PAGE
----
The coastal marine community has an important advantage over coastal human communities — millions of years of evolution driven by hurricanes. Hundreds of hurricanes have entered the Gulf of Mexico since we started keeping track of them, and the Coastal Bend has seen its share. The plants, animals and even the physical landscape of the coast are shaped by hurricanes. It’s survival of the fittest, as the animals so fundamental to ecosystem health — the shrimps, crabs and fish such as red drum and spotted seatrout — all have life cycles that respond well to hurricane-induced stress.

Hurricanes are the giant cement mixer: nutrients and sediments are resuspended, mixed up and flushed from inland reaches into bays and estuaries. Freshwater mingles with saltwater and vice versa. The physical environment also changes; some habitats, like oyster reefs and seagrass meadows, can be buried. Deep pockets scattered across otherwise shallow coastal flats fill in, new ones form, and as the hurricane passes, barrier island passes open and close.

Harvey was different from most hurricanes in that it hit the Texas coast twice. It stalled after landfall, hung around Victoria, then went back into the Gulf over San Antonio Bay, where it sucked up more water, heat and power, moved northeast and slammed into Houston, dumping unforeseen amounts of water over the metropolitan and neighboring areas. The result was really two storms: South Texas had to deal with wind, waves and storm surge, especially from the bayside, but northeast Texas had to deal with massive floods.

The combination of winds, storm surge, low salinity, and low dissolved oxygen had devastating effects on coastal habitats up and down the Texas coast. Floods dumped unprecedented freshwater carrying huge quantities of organics into bays, causing extensive hypoxia. Despite the stress, coastal habitats showed signs of recovery by spring 2018, followed by a genuine bloom through summer.

We saw a burst of new life, particularly in South Texas, as the bays filled with huge schools of juvenile fish. Spotted seatrout grew fat and lazy with so much bounty. Over the next several years the marine ecosystem, as well as anglers and seafood lovers, will reap that bounty. The renewal is reminiscent of a forest fire, which is initially devastating, but recovery brings back a boom of new life.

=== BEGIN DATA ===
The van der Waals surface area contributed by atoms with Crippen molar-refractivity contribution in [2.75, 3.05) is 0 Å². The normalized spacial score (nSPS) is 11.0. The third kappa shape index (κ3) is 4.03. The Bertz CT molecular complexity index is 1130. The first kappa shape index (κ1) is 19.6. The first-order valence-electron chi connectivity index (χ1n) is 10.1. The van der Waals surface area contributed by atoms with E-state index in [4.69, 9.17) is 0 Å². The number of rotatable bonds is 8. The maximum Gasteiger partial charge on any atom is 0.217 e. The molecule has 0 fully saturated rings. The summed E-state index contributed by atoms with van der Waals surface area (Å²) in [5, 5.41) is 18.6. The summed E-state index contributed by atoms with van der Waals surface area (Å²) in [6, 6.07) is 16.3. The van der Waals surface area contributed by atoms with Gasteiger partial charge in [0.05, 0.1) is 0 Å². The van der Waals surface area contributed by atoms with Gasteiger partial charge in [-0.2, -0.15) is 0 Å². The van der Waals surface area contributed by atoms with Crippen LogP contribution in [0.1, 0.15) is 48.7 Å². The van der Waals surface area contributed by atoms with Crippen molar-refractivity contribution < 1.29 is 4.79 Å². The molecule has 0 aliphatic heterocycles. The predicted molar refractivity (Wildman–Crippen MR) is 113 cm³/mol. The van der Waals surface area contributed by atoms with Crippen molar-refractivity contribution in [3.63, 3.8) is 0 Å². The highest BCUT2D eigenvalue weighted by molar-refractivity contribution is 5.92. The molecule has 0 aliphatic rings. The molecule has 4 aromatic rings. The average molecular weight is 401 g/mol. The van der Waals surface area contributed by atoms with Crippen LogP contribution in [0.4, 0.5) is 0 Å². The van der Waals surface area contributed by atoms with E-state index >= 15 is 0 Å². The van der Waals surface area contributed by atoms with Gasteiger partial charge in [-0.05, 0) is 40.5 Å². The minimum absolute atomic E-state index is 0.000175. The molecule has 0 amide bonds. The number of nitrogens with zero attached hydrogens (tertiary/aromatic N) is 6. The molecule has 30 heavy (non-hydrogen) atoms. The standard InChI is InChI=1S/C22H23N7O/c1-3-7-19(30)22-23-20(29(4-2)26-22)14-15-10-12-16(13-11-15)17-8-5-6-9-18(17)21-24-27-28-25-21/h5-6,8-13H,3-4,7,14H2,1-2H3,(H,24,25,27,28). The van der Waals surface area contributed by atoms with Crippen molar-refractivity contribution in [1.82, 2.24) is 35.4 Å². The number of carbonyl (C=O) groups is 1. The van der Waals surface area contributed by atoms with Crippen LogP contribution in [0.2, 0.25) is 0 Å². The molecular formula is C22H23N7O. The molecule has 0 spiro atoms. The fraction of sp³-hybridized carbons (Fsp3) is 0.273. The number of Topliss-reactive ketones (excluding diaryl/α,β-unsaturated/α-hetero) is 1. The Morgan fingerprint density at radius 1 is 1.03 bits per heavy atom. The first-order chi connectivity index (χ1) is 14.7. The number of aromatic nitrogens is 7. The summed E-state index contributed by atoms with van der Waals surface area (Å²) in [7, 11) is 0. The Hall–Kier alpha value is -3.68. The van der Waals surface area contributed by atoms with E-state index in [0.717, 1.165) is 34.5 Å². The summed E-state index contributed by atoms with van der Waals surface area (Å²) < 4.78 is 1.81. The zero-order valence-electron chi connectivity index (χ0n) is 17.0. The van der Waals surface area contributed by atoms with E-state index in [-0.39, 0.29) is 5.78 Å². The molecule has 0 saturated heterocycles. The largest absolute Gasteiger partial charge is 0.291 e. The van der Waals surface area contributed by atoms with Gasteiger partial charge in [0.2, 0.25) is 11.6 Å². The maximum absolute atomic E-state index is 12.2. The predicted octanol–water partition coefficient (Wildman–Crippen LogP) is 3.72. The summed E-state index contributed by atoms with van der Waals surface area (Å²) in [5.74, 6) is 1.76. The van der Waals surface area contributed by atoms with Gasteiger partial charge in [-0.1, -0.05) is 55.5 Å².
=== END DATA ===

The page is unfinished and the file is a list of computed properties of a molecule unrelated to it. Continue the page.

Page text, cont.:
Our coastal communities also respond with immediacy to hurricanes. While we have not been around so long as the fish and shrimp, we have learned how to survive on the edge of the sea. Our abilities to predict a hurricane’s course and energy has increased impressively, and the emergency responses of coastal leaders and communities are nothing short of heroic. The rush to aid by all after Harvey was inspiring, renewing faith in our neighbors both near and far.

However, as Texas communities continue to recover, our human systems for social support, economic recovery and governance of public resources have faltered. This is particularly evident in South Texas, where we lack the capacity of large cities like Houston. Even there, some neighborhoods are failing to recover from this unprecedented natural disaster.

Our political leadership can muster funding, both short term and for the long haul, but when they leave the coast for their various seats of government and bureaucracy takes over, recovery efforts can break down. Judges, mayors, county commissioners and local leaders have their hands full meeting the immediate needs of their citizens. Adding another “job” to a long list simply does not work.

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The sheer complexity of recovery is mind-boggling. There are dozens of federal, state, philanthropic and private programs offering assistance. However, there is no one-stop shop spanning very different recovery issues. Tough issues persist, such as renters who lost housing; individuals struggling with mental health through recovery; communities trying to rebuild schools and bring back families that have moved away; small businesses that need a jumpstart to rebuild local economies on a shrinking tax base; and what to do when critical infrastructure is privately owned and does not qualify for federal assistance.

Acquiring the planning capacity needed to navigate this complexity while making sure communities are building back in a safer, more resilient way adds further burden. Even in a community like Rockport, which has invested in dedicated staff to address these issues, recovery will be hard-fought for years to come. For those communities that could not make such an investment, the road is hard indeed.

To build long-term resilience, we must better understand the complexities of recovery programs and resources; link them with coastal communities through careful planning that addresses future risks; and integrate these efforts with the environment of which we are a part.

Hurricanes are a reality of coastal life, and people are now part of that coastal ecosystem. If we are to live and thrive on our coastal margins we have understand and adapt to that reality and secure the capital needed to plan for our resilient future. We have a lot to learn from the fishes.